Do you log every call / email? Why/why not?

A customer asked me the other day about getting their work mobile to automatically log every inbound and outbound call to Sugar. I explained how the native apps worked - they prompt the user to log a call after you dial that person, and the view automatically prefills date/time and then you can use dictation to get your notes in. 

But.. that wasn't good enough. They wanted every inbound and outbound call to be automatically logged.

I dug into this topic - "Why?"

"Because that's how I'm measured."

"But why?"

"Because management believe that unless I'm doing a certain number of calls/day, I'm not doing my job/working hard enough."

This customer is not alone. I regularly hear managers asking about automatic call logging, automatic email archiving - all from a view of "if we get it all in there, we know our team is doing their job properly!". I have two comments on this matter:

1. Does management care about output or input?

It should not matter whether you made 1 call, or 4 calls to a prospect. What should be important is whether you advanced the conversation. Has the deal moved down the funnel? That's what counts. With that in mind, that is what should get logged - the calls that make an impact.

2. What does the next person need to do their job well?

Another argument for automated logging of everything is that if staff is away (or leaves), everyone has a history of what has happened. However, having 20 emails with the same subject, to agree a date for a meeting, does not help the next person work out what is going on in the account. I'm a fan of good naming conventions for your activities - so that when someone does look at a customer's history, they can put together the narrative quickly and efficiently.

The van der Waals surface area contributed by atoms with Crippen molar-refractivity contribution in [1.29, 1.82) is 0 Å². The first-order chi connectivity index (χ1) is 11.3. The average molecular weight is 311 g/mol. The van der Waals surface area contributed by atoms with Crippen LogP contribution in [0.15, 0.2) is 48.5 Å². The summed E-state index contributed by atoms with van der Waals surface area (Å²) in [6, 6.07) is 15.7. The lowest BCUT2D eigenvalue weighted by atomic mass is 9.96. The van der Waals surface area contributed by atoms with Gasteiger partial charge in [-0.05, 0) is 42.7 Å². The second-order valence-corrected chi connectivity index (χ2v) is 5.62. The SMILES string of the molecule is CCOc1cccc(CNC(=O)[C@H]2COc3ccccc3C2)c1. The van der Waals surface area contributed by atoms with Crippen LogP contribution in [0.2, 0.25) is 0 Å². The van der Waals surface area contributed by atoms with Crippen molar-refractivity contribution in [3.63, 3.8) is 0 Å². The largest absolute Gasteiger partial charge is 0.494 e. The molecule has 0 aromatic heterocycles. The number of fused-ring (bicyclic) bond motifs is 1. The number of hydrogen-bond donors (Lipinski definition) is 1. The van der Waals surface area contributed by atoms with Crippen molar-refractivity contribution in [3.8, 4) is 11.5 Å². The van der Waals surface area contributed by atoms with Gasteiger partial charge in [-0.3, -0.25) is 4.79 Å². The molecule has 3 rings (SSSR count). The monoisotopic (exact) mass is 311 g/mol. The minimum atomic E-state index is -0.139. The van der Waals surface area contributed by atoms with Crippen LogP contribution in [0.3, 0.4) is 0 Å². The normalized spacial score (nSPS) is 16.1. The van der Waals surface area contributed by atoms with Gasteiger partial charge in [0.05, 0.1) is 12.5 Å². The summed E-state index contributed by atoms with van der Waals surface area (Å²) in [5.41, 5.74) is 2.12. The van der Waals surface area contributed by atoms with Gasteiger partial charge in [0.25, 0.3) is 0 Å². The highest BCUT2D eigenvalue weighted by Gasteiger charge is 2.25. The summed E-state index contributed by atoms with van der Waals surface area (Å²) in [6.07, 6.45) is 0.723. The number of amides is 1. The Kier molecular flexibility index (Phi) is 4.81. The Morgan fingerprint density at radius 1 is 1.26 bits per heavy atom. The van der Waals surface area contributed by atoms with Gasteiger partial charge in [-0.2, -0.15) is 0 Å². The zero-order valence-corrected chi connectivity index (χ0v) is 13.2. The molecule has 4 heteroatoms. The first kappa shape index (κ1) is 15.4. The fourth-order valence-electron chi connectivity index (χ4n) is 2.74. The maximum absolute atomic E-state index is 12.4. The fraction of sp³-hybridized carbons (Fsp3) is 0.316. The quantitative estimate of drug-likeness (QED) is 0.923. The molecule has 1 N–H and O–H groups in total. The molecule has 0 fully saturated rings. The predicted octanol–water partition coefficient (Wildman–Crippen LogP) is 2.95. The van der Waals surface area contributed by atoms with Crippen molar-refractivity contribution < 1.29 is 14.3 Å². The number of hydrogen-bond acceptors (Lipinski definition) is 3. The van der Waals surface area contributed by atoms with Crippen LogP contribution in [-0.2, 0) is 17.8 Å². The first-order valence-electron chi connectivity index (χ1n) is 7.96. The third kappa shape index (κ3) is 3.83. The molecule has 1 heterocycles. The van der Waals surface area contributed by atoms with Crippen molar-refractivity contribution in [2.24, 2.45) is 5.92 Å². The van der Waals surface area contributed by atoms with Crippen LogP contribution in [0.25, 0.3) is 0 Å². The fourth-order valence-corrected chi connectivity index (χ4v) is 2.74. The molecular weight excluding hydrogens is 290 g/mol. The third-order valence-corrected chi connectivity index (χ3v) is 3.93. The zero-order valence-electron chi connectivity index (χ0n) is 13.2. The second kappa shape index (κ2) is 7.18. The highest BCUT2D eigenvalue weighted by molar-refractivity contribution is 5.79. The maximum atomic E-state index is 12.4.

In summary - I vote no to logging every call/email. I believe common sense ought to be exercised to identify key conversations/emails, and for those to be the ones that get logged. However, there does not have to be a right/wrong here - we all have opinions based upon your experience.

So - what is your take?


Anonymous
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  • Adam, quality beats quantity every day for me,  In my experience measuring only quantity metrics drives entirely the wrong behaviours in teams. Finding quality metrics is much harder to achieve but, there are useful proxies for quality, these I find are dependent on the particular use case and probably warrant a whole thread in their own right!

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  • Adam, quality beats quantity every day for me,  In my experience measuring only quantity metrics drives entirely the wrong behaviours in teams. Finding quality metrics is much harder to achieve but, there are useful proxies for quality, these I find are dependent on the particular use case and probably warrant a whole thread in their own right!

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